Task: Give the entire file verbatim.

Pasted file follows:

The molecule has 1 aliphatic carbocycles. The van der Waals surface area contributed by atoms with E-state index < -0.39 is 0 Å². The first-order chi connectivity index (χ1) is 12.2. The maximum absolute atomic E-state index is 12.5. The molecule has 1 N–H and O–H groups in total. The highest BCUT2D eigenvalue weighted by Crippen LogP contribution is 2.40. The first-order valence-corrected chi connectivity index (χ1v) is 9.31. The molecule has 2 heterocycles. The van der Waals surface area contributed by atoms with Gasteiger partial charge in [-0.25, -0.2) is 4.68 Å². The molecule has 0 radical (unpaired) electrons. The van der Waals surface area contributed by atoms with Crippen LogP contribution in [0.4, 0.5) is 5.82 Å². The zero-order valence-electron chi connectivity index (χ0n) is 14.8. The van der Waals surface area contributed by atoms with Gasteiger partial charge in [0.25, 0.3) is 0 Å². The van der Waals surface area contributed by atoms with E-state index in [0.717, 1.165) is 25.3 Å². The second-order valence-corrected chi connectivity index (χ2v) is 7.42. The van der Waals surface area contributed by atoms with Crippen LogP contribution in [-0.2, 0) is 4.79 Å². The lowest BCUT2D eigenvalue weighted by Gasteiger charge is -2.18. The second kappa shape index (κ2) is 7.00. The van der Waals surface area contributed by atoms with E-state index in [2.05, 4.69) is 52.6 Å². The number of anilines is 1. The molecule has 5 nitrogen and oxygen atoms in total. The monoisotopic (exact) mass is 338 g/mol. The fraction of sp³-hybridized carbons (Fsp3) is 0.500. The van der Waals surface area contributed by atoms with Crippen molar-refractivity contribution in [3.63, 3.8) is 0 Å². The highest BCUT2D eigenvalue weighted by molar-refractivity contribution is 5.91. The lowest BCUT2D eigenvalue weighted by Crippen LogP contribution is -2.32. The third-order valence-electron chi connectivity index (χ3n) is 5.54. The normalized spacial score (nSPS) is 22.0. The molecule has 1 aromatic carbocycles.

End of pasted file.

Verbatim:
The molecule has 1 aliphatic carbocycles. The van der Waals surface area contributed by atoms with E-state index < -0.39 is 0 Å². The first-order chi connectivity index (χ1) is 12.2. The maximum absolute atomic E-state index is 12.5. The molecule has 1 N–H and O–H groups in total. The highest BCUT2D eigenvalue weighted by Crippen LogP contribution is 2.40. The first-order valence-corrected chi connectivity index (χ1v) is 9.31. The molecule has 2 heterocycles. The van der Waals surface area contributed by atoms with Gasteiger partial charge in [-0.25, -0.2) is 4.68 Å². The molecule has 0 radical (unpaired) electrons. The van der Waals surface area contributed by atoms with Crippen LogP contribution in [0.4, 0.5) is 5.82 Å². The zero-order valence-electron chi connectivity index (χ0n) is 14.8. The van der Waals surface area contributed by atoms with Gasteiger partial charge in [0.25, 0.3) is 0 Å². The van der Waals surface area contributed by atoms with E-state index in [0.717, 1.165) is 25.3 Å². The second-order valence-corrected chi connectivity index (χ2v) is 7.42. The van der Waals surface area contributed by atoms with Crippen LogP contribution in [-0.2, 0) is 4.79 Å². The lowest BCUT2D eigenvalue weighted by Gasteiger charge is -2.18. The second kappa shape index (κ2) is 7.00. The van der Waals surface area contributed by atoms with E-state index in [2.05, 4.69) is 52.6 Å². The number of anilines is 1. The molecule has 5 nitrogen and oxygen atoms in total. The monoisotopic (exact) mass is 338 g/mol. The fraction of sp³-hybridized carbons (Fsp3) is 0.500. The van der Waals surface area contributed by atoms with Crippen molar-refractivity contribution in [3.63, 3.8) is 0 Å². The highest BCUT2D eigenvalue weighted by molar-refractivity contribution is 5.91. The lowest BCUT2D eigenvalue weighted by Crippen LogP contribution is -2.32. The third-order valence-electron chi connectivity index (χ3n) is 5.54. The normalized spacial score (nSPS) is 22.0. The molecule has 1 aromatic carbocycles.